Take the 2-minute tour ×
Stack Overflow is a question and answer site for professional and enthusiast programmers. It's 100% free, no registration required.

This question gives me curiosity... When you want to define a type you must say GetType(Type) ex.: GetType(string), but ain't String a type itself?

Why do you need to use GetType in those situations? And, if the reason is because it is expecting a Type 'Type'... why isn't the conversion implicit... I mean, all the data is there...

share|improve this question

4 Answers 4

up vote 3 down vote accepted

string is type, int is type and Type is type and they are not the same. but about why there is no implicit conversion it's not recommended by MSDN:

By eliminating unnecessary casts, implicit conversions can improve source code readability. However, because implicit conversions can occur without the programmer's specifying them, care must be taken to prevent unpleasant surprises. In general, implicit conversion operators should never throw exceptions and never lose information so that they can be used safely without the programmer's awareness. If a conversion operator cannot meet those criteria, it should be marked explicit.

Take attention to :

never lose information so that they can be used safely without the programmer's awareness

share|improve this answer
    
type is a type is a type is a types... sorry, couldn't help it :) –  Pauli Østerø Dec 14 '10 at 20:26
    
jajajajajaja. Sorry, couldn't help but laugh... –  PedroC88 Dec 14 '10 at 23:20
    
@pedro_cesar, I said that to help you but if you laugh, I'll be happy to make someone happy :) –  Saeed Amiri Dec 15 '10 at 9:07
    
I was laughing at the comment from Pauli Ostero, but your answer was great (obviously) thanks :) –  PedroC88 Dec 15 '10 at 12:51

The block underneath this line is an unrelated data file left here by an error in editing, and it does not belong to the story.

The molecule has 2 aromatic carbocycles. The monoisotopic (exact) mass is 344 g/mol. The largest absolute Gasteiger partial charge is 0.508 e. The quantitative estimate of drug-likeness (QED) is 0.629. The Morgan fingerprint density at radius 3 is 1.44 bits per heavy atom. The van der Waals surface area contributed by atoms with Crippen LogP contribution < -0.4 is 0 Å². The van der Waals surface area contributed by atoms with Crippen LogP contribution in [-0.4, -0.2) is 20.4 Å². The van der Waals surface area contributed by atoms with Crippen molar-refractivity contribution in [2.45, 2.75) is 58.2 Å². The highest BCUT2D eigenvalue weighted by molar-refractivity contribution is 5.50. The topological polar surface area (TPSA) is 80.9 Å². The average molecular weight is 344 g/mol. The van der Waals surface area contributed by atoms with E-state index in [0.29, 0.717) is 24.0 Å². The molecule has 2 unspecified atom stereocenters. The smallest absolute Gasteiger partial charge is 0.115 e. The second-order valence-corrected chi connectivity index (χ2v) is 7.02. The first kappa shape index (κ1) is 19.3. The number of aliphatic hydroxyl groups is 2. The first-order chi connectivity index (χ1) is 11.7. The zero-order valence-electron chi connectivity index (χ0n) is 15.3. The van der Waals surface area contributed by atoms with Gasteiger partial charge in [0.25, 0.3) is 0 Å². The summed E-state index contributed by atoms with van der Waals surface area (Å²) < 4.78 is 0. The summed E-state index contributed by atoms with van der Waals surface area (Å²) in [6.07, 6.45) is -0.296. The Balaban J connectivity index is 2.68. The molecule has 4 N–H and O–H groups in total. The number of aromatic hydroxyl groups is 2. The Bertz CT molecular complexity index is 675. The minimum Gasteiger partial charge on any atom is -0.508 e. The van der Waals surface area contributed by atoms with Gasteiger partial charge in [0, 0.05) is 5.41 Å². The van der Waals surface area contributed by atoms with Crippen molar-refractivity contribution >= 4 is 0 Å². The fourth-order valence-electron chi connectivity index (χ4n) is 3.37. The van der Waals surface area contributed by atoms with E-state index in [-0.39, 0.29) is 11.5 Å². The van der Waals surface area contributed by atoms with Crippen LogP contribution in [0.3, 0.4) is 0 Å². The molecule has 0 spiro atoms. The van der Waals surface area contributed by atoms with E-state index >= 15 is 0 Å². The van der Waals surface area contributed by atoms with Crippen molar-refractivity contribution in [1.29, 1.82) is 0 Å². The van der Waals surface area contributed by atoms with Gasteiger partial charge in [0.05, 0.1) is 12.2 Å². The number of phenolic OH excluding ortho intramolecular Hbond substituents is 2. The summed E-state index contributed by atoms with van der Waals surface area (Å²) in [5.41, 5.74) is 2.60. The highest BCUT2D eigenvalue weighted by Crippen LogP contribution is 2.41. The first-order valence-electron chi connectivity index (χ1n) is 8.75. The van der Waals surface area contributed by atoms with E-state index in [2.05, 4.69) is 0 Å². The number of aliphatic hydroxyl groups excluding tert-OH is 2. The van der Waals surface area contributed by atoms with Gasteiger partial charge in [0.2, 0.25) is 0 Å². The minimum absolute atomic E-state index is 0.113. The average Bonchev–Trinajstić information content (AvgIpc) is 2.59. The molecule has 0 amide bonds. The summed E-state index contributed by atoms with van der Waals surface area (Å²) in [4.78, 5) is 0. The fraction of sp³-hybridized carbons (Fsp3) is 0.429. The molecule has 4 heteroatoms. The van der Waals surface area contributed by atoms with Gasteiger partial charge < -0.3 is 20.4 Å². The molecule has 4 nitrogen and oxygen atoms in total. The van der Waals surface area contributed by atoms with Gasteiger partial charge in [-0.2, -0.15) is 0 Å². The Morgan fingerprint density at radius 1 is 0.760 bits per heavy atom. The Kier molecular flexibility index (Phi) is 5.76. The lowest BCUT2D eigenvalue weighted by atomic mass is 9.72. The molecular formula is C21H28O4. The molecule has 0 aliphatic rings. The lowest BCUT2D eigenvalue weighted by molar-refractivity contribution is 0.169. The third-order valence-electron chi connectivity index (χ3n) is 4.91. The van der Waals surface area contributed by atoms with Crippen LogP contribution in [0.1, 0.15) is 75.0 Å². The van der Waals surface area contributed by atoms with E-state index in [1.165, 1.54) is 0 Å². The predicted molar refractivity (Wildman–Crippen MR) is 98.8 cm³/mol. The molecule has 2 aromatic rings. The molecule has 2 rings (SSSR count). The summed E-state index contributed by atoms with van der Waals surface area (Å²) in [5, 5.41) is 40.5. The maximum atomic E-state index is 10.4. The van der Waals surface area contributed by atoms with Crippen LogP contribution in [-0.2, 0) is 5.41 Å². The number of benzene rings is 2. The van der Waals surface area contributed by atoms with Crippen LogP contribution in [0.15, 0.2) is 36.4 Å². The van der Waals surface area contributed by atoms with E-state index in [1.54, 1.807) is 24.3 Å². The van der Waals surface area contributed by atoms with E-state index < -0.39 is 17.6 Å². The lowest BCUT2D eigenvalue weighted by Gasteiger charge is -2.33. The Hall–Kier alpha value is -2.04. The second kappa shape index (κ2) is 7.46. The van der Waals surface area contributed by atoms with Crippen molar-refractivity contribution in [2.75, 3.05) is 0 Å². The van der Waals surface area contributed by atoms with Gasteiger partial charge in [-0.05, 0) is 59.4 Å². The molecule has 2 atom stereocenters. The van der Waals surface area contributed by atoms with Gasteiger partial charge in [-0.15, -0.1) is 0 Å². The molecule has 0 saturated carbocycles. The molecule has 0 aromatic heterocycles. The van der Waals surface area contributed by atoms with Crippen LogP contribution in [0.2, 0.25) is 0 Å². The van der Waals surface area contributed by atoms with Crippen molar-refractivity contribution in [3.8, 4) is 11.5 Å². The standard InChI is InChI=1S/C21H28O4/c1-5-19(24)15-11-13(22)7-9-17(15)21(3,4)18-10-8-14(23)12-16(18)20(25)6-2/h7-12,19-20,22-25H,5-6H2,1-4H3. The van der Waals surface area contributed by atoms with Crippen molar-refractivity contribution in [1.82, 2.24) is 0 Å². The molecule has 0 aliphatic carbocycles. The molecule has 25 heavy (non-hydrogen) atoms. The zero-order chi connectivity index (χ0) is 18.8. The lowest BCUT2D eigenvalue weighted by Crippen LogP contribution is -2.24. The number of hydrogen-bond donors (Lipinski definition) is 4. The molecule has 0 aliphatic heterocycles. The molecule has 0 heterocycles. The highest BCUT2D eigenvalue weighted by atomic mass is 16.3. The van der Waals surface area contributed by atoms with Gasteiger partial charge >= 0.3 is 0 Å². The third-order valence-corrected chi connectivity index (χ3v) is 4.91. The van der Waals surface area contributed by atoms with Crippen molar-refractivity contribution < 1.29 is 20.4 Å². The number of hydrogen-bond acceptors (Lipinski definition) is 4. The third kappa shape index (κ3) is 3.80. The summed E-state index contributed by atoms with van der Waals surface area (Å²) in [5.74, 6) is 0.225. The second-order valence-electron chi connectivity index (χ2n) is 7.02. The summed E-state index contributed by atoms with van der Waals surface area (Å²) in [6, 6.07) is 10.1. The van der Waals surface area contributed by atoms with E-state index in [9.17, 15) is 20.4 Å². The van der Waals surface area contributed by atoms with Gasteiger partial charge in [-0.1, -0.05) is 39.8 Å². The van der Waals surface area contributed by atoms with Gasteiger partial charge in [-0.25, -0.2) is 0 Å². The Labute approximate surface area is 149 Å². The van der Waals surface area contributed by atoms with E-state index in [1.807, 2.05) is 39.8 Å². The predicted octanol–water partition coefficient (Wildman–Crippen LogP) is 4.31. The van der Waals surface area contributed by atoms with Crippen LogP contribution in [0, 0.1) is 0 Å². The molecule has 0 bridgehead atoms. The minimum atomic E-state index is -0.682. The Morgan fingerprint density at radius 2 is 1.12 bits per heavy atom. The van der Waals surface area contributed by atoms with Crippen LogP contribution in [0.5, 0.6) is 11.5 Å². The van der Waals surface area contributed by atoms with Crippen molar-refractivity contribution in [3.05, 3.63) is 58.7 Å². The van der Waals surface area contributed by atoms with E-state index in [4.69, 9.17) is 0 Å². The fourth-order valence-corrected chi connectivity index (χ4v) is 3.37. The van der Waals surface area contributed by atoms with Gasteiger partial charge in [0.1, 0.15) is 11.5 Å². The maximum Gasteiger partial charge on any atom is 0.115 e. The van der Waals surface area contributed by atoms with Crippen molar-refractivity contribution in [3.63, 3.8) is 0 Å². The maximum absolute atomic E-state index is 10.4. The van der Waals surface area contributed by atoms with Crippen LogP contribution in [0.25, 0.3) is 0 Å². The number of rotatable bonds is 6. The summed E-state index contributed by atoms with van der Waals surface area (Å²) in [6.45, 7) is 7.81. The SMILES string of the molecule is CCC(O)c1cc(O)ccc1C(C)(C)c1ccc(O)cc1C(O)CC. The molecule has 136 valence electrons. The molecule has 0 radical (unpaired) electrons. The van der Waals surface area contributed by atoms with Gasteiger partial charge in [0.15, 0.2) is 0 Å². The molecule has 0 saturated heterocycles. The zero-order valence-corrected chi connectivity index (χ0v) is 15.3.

What you're doing is getting a reference to the meta-data of the type ... it might be a little more obvious if you look at the C# version of the API, which is typeof(string) ... which returns a Type object with information about the string type.

You would generally do this when using reflection or other meta-programming techniques

share|improve this answer
    
+1 A very concise correct answer! –  gideon Dec 17 '10 at 19:25
    
+1 Short and too the point. "I would have written a shorter letter if I'd had more time" –  David Lively Dec 23 '10 at 16:18

When you want to define a type you must say GetType(Type) ex.: GetType(string)...

That's not true. Every time you do any of the following

class MyClass
{
///...
}

class MyChildClass : MyClass
{
}

struct MyStruct
{
///...
}

you're defining a new type.

if the reason is because it is expecting a Type 'Type'... why isn't the conversion implicit... I mean, all the data is there...

One reason for this is polymorphism. For instance, if we were allowed to do the following:

MyChildClass x;

....GetType(x)

GetType(x) could return MyChildClass, MyClass, or Object, since x is really an instance of all of those types.

It's also worth noting that Type is itself a class (ie, it inherits from Object), so you can inherit from it. Although I'm not sure why you'd want to do this other than overriding the default reflection behavior (for instance, to hide the internals from prying eyes).

share|improve this answer

GetType(string) will return the same information. Look at it like you would a constant. The only other way to get the Type object that represents a string would be to instantiate the string object and call o.GetType(). Also, this is not possible for interfaces and abstract types.

If you want to know the runtime type of a variable, call the .GetType() method off of it, as the runtime type may not be the same as the declared type of the variable.

share|improve this answer

Your Answer

 
discard

By posting your answer, you agree to the privacy policy and terms of service.

Not the answer you're looking for? Browse other questions tagged or ask your own question.